The suspension is related to a sexual harassment investigation.
YOUNGSTOWN — Leo Jennings III, Ohio Attorney General Marc Dann’s communications director and longtime friend, has become the second high-level official in the office to be suspended with pay related to the investigation into the sexual harassment complaints of two female employees.
The office released a short statement Monday about Jennings’ administrative leave stating: “This action comes as a result of new information received over the weekend.”
No information about the sexual harassment complaints will be released until the investigation is concluded, said Ted Hart, deputy communications director.
The information was given to someone at the attorney general’s office and passed along to Ben Espy, Hart said.
Espy is Dann’s executive assistant attorney general and the senior attorney investigating sexual harassment complaints filed against Anthony S. Gutierrez.
Jennings, 52, of Poland, makes about $102,000 annually as communications director.
Dann, a Liberty Democrat, placed Gutierrez, his director of general services, on paid administrative leave April 7, pending the outcome of the investigation.
Gutierrez, 50, makes $87,500 annually.
Jennings couldn’t be reached Monday to comment.
This is not Jennings’ first public rebuke in his role in Dann’s office.
Last September, a letter of reprimand was placed in Jennings’ attorney general file for improper language he used in an e-mail to another employee.
Jennings served as Dann’s campaign and communications director during the latter’s 2006 victory over Republican Betty Montgomery for attorney general. In March 2007, two months after Dann became attorney general, Jennings was hired as communications director of the attorney general’s office.
Jennings’ political consulting firm, Progressive Solutions Group, still worked as Dann’s campaign consultant at least as of Dec. 31. Dann’s campaign paid $26,871 to Jennings’ company last year for consulting work, according to the attorney general’s 2007 annual campaign finance report.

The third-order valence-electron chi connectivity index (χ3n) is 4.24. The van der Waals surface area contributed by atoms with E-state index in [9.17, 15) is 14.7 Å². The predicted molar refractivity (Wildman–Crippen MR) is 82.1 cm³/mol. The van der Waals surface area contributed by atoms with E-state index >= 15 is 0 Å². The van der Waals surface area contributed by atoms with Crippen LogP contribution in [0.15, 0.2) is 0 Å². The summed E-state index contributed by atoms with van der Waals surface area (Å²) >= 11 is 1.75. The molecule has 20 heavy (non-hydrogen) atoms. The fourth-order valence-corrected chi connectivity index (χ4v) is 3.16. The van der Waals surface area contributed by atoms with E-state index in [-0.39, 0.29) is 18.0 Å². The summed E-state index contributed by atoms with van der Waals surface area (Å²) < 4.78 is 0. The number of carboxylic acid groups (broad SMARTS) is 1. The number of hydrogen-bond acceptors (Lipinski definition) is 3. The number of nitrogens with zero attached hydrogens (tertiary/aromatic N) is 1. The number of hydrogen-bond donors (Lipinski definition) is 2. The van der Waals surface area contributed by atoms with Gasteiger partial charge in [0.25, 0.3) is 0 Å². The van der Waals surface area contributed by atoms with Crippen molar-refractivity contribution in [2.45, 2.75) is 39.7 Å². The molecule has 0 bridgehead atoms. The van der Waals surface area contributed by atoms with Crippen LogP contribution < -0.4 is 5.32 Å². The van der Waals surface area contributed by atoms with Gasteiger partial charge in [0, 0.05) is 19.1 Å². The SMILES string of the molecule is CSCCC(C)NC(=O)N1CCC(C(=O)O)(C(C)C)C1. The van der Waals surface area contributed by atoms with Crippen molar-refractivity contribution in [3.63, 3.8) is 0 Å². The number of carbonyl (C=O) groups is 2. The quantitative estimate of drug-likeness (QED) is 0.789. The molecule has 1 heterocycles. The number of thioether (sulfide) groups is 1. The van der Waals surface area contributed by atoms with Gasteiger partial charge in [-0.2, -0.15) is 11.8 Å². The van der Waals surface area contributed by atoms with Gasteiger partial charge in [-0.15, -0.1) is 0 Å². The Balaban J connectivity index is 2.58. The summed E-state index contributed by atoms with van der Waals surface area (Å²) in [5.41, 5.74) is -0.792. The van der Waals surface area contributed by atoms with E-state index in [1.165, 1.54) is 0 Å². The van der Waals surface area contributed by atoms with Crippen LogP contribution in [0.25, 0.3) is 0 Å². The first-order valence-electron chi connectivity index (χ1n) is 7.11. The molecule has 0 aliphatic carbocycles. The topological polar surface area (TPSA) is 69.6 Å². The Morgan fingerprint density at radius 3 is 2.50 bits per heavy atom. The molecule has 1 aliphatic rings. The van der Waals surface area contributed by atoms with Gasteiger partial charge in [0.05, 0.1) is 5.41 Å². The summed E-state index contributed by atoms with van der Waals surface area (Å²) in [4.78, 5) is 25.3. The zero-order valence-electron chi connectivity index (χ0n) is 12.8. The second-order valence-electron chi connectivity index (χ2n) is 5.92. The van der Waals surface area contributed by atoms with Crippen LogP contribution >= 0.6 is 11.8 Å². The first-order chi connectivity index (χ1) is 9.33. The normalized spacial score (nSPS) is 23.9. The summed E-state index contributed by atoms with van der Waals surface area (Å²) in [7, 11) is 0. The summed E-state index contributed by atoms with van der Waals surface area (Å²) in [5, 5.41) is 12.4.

Between the mid-1990s until about 2002, Jennings was among the most-used political consultants by Mahoning Valley Democrats.
Though Jennings wrote on his attorney general’s office job application that he made between $70,000 and $100,000 annually after 2001, he did little consulting work for Valley politicians besides Dann.
The Valley work decreased around the time The Vindicator published a series of articles about then-Mahoning County Commissioner Vicki Allen Sherlock’s questionable use of county credit cards to take unauthorized trips with Jennings, her then-boyfriend.
A special state audit determined she used the credit cards contrary to the county’s travel policy.
Sherlock paid the money back before the audit came out in May 2002.
During and after the audit, Dann served as Sherlock’s attorney.
Dann also served as Jennings’ attorney during the latter’s divorce from his second wife in 2001.
Like Jennings, Gutierrez is on paid leave.
That started April 7 shortly after two 26-year-old attorneys filed sexual harassment complaints against Gutierrez, their boss.
Vanessa Stout of Dublin, formerly of Brookfield, and Cindy Stankoski of New Albany contend Gutierrez frequently pressured them to have sex.
Dann lived with Jennings and Gutierrez from February to December 2007 in a Dublin condominium. Dann moved out in December.
Gutierrez is a neighbor of Dann’s in Liberty.
“That so many of the people in trouble are from the Mahoning Valley is a black eye for the area,” said Paul Sracic, chairman of the Youngstown State University political science department. “We keep seeing people from the Mahoning Valley raising suspicions.”
Two other Valley residents were fired by Dann last year — one who was convicted of involuntary manslaughter in 1976 and the other for what the attorney general categorized as improperly taking two public salaries at the same time.
Stankoski and Stout said in complaint that Gutierrez, who is married, pressured both to have sex with him.
Personnel files show Gutierrez got involved in helping get a raise for Stout and hiring Stankoski before all background checks on her were done.
The office hired Stout on Nov. 26 at $13.23 an hour. On or before Dec. 11, e-mails show Gutierrez made a verbal request to the office’s human resources department to increase her pay to $13.75 an hour.
The request was approved a day later.
She and Stankoski currently receive $14 an hour.
The AG’s office, the top law enforcement department in the state, hired Stout even though under a question asking for “any felony or misdemeanor convictions in the past 10 years,” she listed, “assault, DUI and harassment.”
The form asks for dates of the convictions, but she didn’t list them.
The convictions were all misdemeanors with the assault being the first, happening in May 2000 in Mercer County, Pa., according to The Dispatch.
She was also charged March 12 with marijuana possession.